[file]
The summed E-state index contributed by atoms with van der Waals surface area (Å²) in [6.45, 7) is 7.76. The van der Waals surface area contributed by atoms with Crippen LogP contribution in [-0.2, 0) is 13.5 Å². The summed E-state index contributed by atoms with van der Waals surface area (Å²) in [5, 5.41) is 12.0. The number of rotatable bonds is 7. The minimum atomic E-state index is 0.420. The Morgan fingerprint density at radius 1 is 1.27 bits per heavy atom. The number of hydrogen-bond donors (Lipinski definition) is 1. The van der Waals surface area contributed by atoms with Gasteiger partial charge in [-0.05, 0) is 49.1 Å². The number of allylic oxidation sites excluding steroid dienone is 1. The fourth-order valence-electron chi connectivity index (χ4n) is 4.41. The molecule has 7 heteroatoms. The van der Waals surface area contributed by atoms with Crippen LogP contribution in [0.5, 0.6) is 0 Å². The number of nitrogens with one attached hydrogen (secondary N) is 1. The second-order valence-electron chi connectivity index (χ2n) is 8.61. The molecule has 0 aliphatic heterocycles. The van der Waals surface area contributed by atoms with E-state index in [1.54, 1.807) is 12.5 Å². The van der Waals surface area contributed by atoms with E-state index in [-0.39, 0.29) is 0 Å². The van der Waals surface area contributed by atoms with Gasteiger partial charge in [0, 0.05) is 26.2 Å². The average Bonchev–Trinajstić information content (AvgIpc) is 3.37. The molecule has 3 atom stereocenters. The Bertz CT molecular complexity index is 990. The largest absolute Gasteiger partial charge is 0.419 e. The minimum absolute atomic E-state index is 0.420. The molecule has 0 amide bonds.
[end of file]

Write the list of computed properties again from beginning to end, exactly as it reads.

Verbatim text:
The summed E-state index contributed by atoms with van der Waals surface area (Å²) in [6.45, 7) is 7.76. The van der Waals surface area contributed by atoms with Crippen LogP contribution in [-0.2, 0) is 13.5 Å². The summed E-state index contributed by atoms with van der Waals surface area (Å²) in [5, 5.41) is 12.0. The number of rotatable bonds is 7. The minimum atomic E-state index is 0.420. The Morgan fingerprint density at radius 1 is 1.27 bits per heavy atom. The number of hydrogen-bond donors (Lipinski definition) is 1. The van der Waals surface area contributed by atoms with Gasteiger partial charge in [-0.05, 0) is 49.1 Å². The number of allylic oxidation sites excluding steroid dienone is 1. The fourth-order valence-electron chi connectivity index (χ4n) is 4.41. The molecule has 7 heteroatoms. The van der Waals surface area contributed by atoms with Crippen LogP contribution in [0.5, 0.6) is 0 Å². The number of nitrogens with one attached hydrogen (secondary N) is 1. The second-order valence-electron chi connectivity index (χ2n) is 8.61. The molecule has 0 aliphatic heterocycles. The van der Waals surface area contributed by atoms with E-state index in [1.54, 1.807) is 12.5 Å². The van der Waals surface area contributed by atoms with E-state index in [-0.39, 0.29) is 0 Å². The van der Waals surface area contributed by atoms with Gasteiger partial charge in [0, 0.05) is 26.2 Å². The average Bonchev–Trinajstić information content (AvgIpc) is 3.37. The molecule has 3 atom stereocenters. The Bertz CT molecular complexity index is 990. The largest absolute Gasteiger partial charge is 0.419 e. The minimum absolute atomic E-state index is 0.420. The molecule has 0 amide bonds.